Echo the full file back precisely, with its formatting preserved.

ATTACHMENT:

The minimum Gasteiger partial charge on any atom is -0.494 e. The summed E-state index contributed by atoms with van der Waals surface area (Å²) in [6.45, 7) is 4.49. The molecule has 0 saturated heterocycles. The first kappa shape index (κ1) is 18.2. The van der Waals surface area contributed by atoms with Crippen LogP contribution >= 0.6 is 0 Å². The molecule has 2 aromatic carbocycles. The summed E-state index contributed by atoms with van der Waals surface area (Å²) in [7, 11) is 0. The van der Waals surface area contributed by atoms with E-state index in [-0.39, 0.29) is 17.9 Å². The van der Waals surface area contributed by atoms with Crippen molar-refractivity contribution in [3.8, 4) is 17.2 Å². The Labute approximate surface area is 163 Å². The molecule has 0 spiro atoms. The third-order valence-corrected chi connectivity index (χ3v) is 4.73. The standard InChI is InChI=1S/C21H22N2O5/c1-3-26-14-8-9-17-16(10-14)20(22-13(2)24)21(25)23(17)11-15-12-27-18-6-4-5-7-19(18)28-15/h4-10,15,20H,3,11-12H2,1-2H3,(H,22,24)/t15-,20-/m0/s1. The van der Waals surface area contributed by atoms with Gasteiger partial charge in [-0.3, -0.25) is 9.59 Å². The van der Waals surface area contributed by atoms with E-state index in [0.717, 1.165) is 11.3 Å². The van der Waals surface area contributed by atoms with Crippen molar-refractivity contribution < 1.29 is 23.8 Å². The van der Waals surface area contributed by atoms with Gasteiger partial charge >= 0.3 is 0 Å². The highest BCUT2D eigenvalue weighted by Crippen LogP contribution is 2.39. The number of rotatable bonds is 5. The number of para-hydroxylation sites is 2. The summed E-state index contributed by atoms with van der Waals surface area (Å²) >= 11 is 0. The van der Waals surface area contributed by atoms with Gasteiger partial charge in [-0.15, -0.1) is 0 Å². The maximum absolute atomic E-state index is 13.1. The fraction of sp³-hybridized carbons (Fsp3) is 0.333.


The minimum Gasteiger partial charge on any atom is -0.494 e. The summed E-state index contributed by atoms with van der Waals surface area (Å²) in [6.45, 7) is 4.49. The molecule has 0 saturated heterocycles. The first kappa shape index (κ1) is 18.2. The van der Waals surface area contributed by atoms with Crippen LogP contribution >= 0.6 is 0 Å². The molecule has 2 aromatic carbocycles. The summed E-state index contributed by atoms with van der Waals surface area (Å²) in [7, 11) is 0. The van der Waals surface area contributed by atoms with E-state index in [-0.39, 0.29) is 17.9 Å². The van der Waals surface area contributed by atoms with Crippen molar-refractivity contribution in [3.8, 4) is 17.2 Å². The Labute approximate surface area is 163 Å². The molecule has 0 spiro atoms. The third-order valence-corrected chi connectivity index (χ3v) is 4.73. The standard InChI is InChI=1S/C21H22N2O5/c1-3-26-14-8-9-17-16(10-14)20(22-13(2)24)21(25)23(17)11-15-12-27-18-6-4-5-7-19(18)28-15/h4-10,15,20H,3,11-12H2,1-2H3,(H,22,24)/t15-,20-/m0/s1. The van der Waals surface area contributed by atoms with Gasteiger partial charge in [-0.3, -0.25) is 9.59 Å². The van der Waals surface area contributed by atoms with E-state index in [0.717, 1.165) is 11.3 Å². The van der Waals surface area contributed by atoms with Crippen molar-refractivity contribution < 1.29 is 23.8 Å². The van der Waals surface area contributed by atoms with Gasteiger partial charge >= 0.3 is 0 Å². The highest BCUT2D eigenvalue weighted by Crippen LogP contribution is 2.39. The number of rotatable bonds is 5. The number of para-hydroxylation sites is 2. The summed E-state index contributed by atoms with van der Waals surface area (Å²) >= 11 is 0. The van der Waals surface area contributed by atoms with Gasteiger partial charge in [-0.15, -0.1) is 0 Å². The maximum absolute atomic E-state index is 13.1. The fraction of sp³-hybridized carbons (Fsp3) is 0.333.